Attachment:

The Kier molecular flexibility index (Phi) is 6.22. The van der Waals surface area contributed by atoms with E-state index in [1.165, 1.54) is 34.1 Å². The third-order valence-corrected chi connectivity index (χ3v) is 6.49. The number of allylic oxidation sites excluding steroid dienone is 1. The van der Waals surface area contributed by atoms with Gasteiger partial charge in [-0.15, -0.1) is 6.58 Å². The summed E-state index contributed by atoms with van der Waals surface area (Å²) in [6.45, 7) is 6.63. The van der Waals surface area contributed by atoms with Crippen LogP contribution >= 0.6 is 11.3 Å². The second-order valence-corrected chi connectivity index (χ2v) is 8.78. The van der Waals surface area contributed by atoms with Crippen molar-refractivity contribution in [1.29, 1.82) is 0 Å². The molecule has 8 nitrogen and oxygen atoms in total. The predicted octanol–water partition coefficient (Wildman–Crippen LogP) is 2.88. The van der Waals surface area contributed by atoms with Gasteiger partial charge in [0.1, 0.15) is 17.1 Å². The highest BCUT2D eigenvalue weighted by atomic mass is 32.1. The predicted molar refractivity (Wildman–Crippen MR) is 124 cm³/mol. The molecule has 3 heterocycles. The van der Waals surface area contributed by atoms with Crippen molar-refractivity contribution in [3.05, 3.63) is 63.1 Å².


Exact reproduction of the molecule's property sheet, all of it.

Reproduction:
The Kier molecular flexibility index (Phi) is 6.22. The van der Waals surface area contributed by atoms with E-state index in [1.165, 1.54) is 34.1 Å². The third-order valence-corrected chi connectivity index (χ3v) is 6.49. The number of allylic oxidation sites excluding steroid dienone is 1. The van der Waals surface area contributed by atoms with Gasteiger partial charge in [-0.15, -0.1) is 6.58 Å². The summed E-state index contributed by atoms with van der Waals surface area (Å²) in [6.45, 7) is 6.63. The van der Waals surface area contributed by atoms with Crippen LogP contribution >= 0.6 is 11.3 Å². The second-order valence-corrected chi connectivity index (χ2v) is 8.78. The van der Waals surface area contributed by atoms with Crippen molar-refractivity contribution in [1.29, 1.82) is 0 Å². The molecule has 8 nitrogen and oxygen atoms in total. The predicted octanol–water partition coefficient (Wildman–Crippen LogP) is 2.88. The van der Waals surface area contributed by atoms with Gasteiger partial charge in [0.1, 0.15) is 17.1 Å². The highest BCUT2D eigenvalue weighted by atomic mass is 32.1. The predicted molar refractivity (Wildman–Crippen MR) is 124 cm³/mol. The molecule has 3 heterocycles. The van der Waals surface area contributed by atoms with Crippen molar-refractivity contribution in [3.05, 3.63) is 63.1 Å².